Scott G Winterton, Deseret News

Brady Cox’s career in civil engineering and earthquake engineering has taken him all over the world in the past 20 years. He’s traveled from Utah to places like New Zealand, Turkey, Peru, Japan and Haiti studying earthquake damage and doing earthquake reconnaissance.

“(I) Always kind of had that thought that I would like to return to Utah and try and do more for the citizens of Utah — for my home state — to encourage better earthquake preparedness in terms of engineering design and construction,” said Cox.

Two and a half years ago, Cox returned to his home state, where he now works as a professor of civil engineering at Utah State University and serves as a leading earthquake expert.

Immediately after his return, Cox started encouraging Utah, the most seismically hazardous state without an earthquake engineering research center, to form one.

“My goal was to get this center started so that we could bring focus to our engineering efforts to prepare our infrastructure for a large and damaging earthquake,” Cox said.

Now, nearly three years after a 5.7 magnitude earthquake centered in Magna that was felt widely across the Wasatch Front, Cox talked with about the issue of earthquakes in Utah, as well as the upcoming launch of the Utah Earthquake Engineering Center.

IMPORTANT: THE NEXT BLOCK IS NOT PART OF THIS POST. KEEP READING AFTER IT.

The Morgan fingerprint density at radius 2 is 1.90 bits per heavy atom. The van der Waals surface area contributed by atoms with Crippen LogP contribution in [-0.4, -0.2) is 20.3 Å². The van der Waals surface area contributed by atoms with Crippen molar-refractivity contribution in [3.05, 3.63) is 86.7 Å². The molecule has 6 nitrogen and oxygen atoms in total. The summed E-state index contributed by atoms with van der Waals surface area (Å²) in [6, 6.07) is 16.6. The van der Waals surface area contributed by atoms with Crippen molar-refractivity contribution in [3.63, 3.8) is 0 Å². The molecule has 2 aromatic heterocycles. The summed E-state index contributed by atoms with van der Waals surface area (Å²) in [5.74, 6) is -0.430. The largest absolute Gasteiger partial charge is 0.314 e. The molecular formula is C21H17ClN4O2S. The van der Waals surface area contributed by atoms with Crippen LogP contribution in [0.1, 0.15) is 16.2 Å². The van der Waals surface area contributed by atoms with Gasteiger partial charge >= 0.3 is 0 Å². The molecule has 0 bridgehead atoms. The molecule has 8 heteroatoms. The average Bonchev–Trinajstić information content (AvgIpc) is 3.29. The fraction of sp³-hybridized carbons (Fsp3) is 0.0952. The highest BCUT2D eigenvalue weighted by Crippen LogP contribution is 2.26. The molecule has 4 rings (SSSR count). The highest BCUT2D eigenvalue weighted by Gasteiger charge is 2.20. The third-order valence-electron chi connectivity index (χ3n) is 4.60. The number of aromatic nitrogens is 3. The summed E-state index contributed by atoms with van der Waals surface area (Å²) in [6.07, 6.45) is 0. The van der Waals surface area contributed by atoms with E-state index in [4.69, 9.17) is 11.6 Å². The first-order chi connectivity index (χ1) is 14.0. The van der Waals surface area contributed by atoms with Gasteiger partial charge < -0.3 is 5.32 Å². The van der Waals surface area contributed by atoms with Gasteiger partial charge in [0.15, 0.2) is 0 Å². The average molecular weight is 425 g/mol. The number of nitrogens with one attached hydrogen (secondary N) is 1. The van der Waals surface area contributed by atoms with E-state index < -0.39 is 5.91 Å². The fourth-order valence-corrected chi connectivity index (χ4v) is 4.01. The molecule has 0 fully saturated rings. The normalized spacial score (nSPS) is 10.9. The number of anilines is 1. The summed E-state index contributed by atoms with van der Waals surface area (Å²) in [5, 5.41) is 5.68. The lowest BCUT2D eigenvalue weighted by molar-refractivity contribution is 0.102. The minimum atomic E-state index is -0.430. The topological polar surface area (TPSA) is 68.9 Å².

Utah’s earthquake vulnerability

Cox was set to return to Utah when the Magna earthquake hit, something he said solidified his decision to push for the center.

“Even though it was relatively small in terms of engineering consequences, it still caused about $600 million worth of damage and really revealed some weaknesses that we need to address before we have a big earthquake,” Cox said.

The brunt of the damage was taken on by the over 150,000 unreinforced masonry buildings that sit in Utah — a total five-and-a-half times higher than that of California.

To further compound the issues, Cox said that these buildings are the predominant cause of death in “most” earthquakes.

“We have a huge problem with unreinforced masonry structures in the state,” Cox said.

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Source:: Deseret News – Utah News


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